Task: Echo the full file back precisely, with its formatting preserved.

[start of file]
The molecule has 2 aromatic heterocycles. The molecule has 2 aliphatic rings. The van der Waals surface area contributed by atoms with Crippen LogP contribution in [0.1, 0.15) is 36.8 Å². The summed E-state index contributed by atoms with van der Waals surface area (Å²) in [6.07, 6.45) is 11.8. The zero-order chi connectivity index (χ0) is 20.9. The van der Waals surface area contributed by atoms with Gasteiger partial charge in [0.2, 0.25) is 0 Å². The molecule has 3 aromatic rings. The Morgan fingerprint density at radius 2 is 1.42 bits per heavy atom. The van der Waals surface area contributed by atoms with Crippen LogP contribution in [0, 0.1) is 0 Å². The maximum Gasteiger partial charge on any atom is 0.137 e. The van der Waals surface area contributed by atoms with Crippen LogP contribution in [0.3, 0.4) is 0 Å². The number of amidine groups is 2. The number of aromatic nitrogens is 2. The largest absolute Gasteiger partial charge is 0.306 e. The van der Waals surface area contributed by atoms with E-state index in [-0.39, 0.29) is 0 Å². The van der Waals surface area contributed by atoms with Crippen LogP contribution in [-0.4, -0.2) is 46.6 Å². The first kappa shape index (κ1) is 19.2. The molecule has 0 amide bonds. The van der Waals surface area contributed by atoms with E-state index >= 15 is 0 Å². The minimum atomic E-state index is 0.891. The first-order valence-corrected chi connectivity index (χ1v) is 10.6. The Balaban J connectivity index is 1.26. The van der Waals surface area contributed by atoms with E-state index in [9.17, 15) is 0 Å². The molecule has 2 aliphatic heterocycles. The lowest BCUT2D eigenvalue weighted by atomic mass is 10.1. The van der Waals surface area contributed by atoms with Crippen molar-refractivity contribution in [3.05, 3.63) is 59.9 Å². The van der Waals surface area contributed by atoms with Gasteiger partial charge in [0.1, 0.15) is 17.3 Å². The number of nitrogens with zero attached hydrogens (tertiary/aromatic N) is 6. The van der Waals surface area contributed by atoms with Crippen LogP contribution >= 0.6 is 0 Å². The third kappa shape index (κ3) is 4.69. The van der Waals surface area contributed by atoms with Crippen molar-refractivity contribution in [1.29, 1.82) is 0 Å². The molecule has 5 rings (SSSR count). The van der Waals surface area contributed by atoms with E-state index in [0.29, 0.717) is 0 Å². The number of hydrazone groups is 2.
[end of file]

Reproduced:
The molecule has 2 aromatic heterocycles. The molecule has 2 aliphatic rings. The van der Waals surface area contributed by atoms with Crippen LogP contribution in [0.1, 0.15) is 36.8 Å². The summed E-state index contributed by atoms with van der Waals surface area (Å²) in [6.07, 6.45) is 11.8. The zero-order chi connectivity index (χ0) is 20.9. The van der Waals surface area contributed by atoms with Gasteiger partial charge in [0.2, 0.25) is 0 Å². The molecule has 3 aromatic rings. The Morgan fingerprint density at radius 2 is 1.42 bits per heavy atom. The van der Waals surface area contributed by atoms with Crippen LogP contribution in [0, 0.1) is 0 Å². The maximum Gasteiger partial charge on any atom is 0.137 e. The van der Waals surface area contributed by atoms with Crippen LogP contribution in [0.3, 0.4) is 0 Å². The number of amidine groups is 2. The number of aromatic nitrogens is 2. The largest absolute Gasteiger partial charge is 0.306 e. The van der Waals surface area contributed by atoms with E-state index in [-0.39, 0.29) is 0 Å². The van der Waals surface area contributed by atoms with Crippen LogP contribution in [-0.4, -0.2) is 46.6 Å². The first kappa shape index (κ1) is 19.2. The molecule has 0 amide bonds. The van der Waals surface area contributed by atoms with E-state index >= 15 is 0 Å². The minimum atomic E-state index is 0.891. The first-order valence-corrected chi connectivity index (χ1v) is 10.6. The Balaban J connectivity index is 1.26. The van der Waals surface area contributed by atoms with E-state index in [9.17, 15) is 0 Å². The molecule has 2 aliphatic heterocycles. The lowest BCUT2D eigenvalue weighted by atomic mass is 10.1. The van der Waals surface area contributed by atoms with Crippen molar-refractivity contribution in [3.05, 3.63) is 59.9 Å². The van der Waals surface area contributed by atoms with Gasteiger partial charge in [0.1, 0.15) is 17.3 Å². The number of nitrogens with zero attached hydrogens (tertiary/aromatic N) is 6. The van der Waals surface area contributed by atoms with Crippen LogP contribution >= 0.6 is 0 Å². The third kappa shape index (κ3) is 4.69. The van der Waals surface area contributed by atoms with Crippen molar-refractivity contribution in [1.29, 1.82) is 0 Å². The molecule has 5 rings (SSSR count). The van der Waals surface area contributed by atoms with E-state index in [0.29, 0.717) is 0 Å². The number of hydrazone groups is 2.